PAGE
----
People came to me in droves after my presentation: peers; beautiful women; young, handsome, articulate men; activists; disabled people wanting and needing to move safely, with laundry lists of medical considerations and complaints that they cannot find a good teacher for themself; people from Puerto Rico, impressed with my delivery of Yoga and explanation that Yoga is not a religion, that Yoga is not anti-Christian. One woman, who was not even in my Yoga therapy for Anxiety Relief presentation, came up to me the next morning and said, “Brooke, you are sitting on a gold mine.”

I also reunited with a friend from Grass Valley whom I knew at SPIRIT Peer Empowerment Center, where I developed a Yoga program in their day center in 2013.

I had felt quite lonely for the first days at the conference. People in recovery are generally not the most outgoing bunch. We have experienced too much rejection. By the end of the conference, however, I had made friends and professional connections with people from the eastern seaboard, Minnesota, northern California, New York, Tennessee… I was invited to be on the planning committee for next year’s conference on the west coast… I was invited to teach yoga in Oregon in March at a gathering called PeerPocalypse (not sure about the details of that one but it is funded by the profits from this conference)… Never have I been around a group of people whose spiritual connection was their driving force, above all else. Not even at Ananda, I dare to say. When there is nothing left – no health, no love, no acceptance, no understanding – Spirit is all that is left, and it is reliable if you choose faith.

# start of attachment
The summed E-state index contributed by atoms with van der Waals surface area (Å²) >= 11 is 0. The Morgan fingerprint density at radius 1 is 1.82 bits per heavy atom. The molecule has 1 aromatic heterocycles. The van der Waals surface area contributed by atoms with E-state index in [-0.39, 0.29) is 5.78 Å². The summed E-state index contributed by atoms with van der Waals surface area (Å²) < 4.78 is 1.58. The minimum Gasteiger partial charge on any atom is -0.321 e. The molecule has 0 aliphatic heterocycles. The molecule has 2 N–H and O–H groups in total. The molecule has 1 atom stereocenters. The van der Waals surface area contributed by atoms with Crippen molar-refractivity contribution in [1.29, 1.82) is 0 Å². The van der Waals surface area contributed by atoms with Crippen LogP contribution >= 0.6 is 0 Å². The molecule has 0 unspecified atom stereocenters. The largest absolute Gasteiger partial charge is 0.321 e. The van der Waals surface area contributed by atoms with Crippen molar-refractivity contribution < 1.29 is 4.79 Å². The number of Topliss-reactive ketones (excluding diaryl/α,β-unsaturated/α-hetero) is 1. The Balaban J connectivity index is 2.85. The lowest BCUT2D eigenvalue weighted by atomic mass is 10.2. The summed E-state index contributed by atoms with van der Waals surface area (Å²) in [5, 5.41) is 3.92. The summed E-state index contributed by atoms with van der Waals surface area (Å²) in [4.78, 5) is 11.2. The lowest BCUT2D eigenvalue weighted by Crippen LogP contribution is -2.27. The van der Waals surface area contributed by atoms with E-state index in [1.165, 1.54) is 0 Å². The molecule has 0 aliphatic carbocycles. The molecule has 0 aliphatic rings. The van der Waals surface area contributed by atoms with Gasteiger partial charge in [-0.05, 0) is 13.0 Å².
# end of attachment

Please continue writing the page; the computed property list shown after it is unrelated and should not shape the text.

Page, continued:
Not one mile from The National Civil Rights Museum, this conference brought to the table the conversation of a common experience that people have had: seeking refuge at ashrams and spiritual centers and retreats, only to be turned away because of behavioral issues. Several people had much grief and disappointment over this issue.

More training is needed for individuals and organizations to remain inclusive to all people seeking support during a spiritual emergence, in spiritual emergency and for our community members experiencing mental distress.

We are at the beginning of nervous system dysfunction, post-Industrial Revolution. Artificial lighting, travel, processed foods – none of these were meant for us as an animal species. We cannot endure these artifices without repercussion. The epidemics and crises of our time may be direct effects of our quickly developing society. Our nerves may be shorting out because of lifestyle aggravations and we may be exhibiting distress due to the derangement of our lifestyles.

As a representative of the healing journey and of the level of recovery that Yoga can offer, as a Yoga therapist and as a peer in recovery, it is a blessing and responsibility that I do not take casually to bridge marginalized change agents with established service agencies to expand healing and understanding. As I heard one person say, “If you have a brain, you have ‘mental health’ issues.” Mental health advocacy may be the final frontier in civil rights. Who among us is not touched by these issues?

Let us continue the conversation in unity.

Ask me about jail later.

In AUM